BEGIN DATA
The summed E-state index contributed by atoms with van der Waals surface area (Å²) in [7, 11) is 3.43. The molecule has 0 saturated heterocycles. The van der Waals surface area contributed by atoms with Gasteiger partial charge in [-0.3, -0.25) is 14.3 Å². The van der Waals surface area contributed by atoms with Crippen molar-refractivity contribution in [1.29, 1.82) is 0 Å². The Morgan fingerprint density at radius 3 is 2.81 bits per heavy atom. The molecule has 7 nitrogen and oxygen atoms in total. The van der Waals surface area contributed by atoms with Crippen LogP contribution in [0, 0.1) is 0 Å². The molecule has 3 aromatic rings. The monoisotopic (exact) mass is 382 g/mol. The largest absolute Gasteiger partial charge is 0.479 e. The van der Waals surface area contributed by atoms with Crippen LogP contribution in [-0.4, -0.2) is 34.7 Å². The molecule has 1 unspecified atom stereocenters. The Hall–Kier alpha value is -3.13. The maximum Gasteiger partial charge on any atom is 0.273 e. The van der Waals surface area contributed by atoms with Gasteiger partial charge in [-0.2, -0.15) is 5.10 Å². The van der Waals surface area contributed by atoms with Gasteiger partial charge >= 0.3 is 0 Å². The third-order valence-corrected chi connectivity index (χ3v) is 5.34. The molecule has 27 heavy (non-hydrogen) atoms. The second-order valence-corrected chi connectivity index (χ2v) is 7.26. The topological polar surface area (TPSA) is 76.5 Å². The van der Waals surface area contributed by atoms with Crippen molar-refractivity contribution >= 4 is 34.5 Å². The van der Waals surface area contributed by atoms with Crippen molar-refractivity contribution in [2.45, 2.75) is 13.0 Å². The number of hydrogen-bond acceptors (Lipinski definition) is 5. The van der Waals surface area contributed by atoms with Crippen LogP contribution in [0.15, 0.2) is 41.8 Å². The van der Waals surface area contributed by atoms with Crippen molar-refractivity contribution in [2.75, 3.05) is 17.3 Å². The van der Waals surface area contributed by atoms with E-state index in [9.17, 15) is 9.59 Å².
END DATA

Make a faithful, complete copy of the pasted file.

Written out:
The summed E-state index contributed by atoms with van der Waals surface area (Å²) in [7, 11) is 3.43. The molecule has 0 saturated heterocycles. The van der Waals surface area contributed by atoms with Gasteiger partial charge in [-0.3, -0.25) is 14.3 Å². The van der Waals surface area contributed by atoms with Crippen molar-refractivity contribution in [1.29, 1.82) is 0 Å². The Morgan fingerprint density at radius 3 is 2.81 bits per heavy atom. The molecule has 7 nitrogen and oxygen atoms in total. The van der Waals surface area contributed by atoms with Crippen LogP contribution in [0, 0.1) is 0 Å². The molecule has 3 aromatic rings. The monoisotopic (exact) mass is 382 g/mol. The largest absolute Gasteiger partial charge is 0.479 e. The van der Waals surface area contributed by atoms with Crippen LogP contribution in [-0.4, -0.2) is 34.7 Å². The molecule has 1 unspecified atom stereocenters. The Hall–Kier alpha value is -3.13. The maximum Gasteiger partial charge on any atom is 0.273 e. The van der Waals surface area contributed by atoms with Gasteiger partial charge in [-0.2, -0.15) is 5.10 Å². The van der Waals surface area contributed by atoms with Gasteiger partial charge >= 0.3 is 0 Å². The third-order valence-corrected chi connectivity index (χ3v) is 5.34. The molecule has 27 heavy (non-hydrogen) atoms. The second-order valence-corrected chi connectivity index (χ2v) is 7.26. The topological polar surface area (TPSA) is 76.5 Å². The van der Waals surface area contributed by atoms with Crippen molar-refractivity contribution >= 4 is 34.5 Å². The van der Waals surface area contributed by atoms with Crippen molar-refractivity contribution in [2.45, 2.75) is 13.0 Å². The number of hydrogen-bond acceptors (Lipinski definition) is 5. The van der Waals surface area contributed by atoms with Crippen LogP contribution in [0.15, 0.2) is 41.8 Å². The van der Waals surface area contributed by atoms with Crippen molar-refractivity contribution in [2.75, 3.05) is 17.3 Å². The van der Waals surface area contributed by atoms with E-state index in [9.17, 15) is 9.59 Å².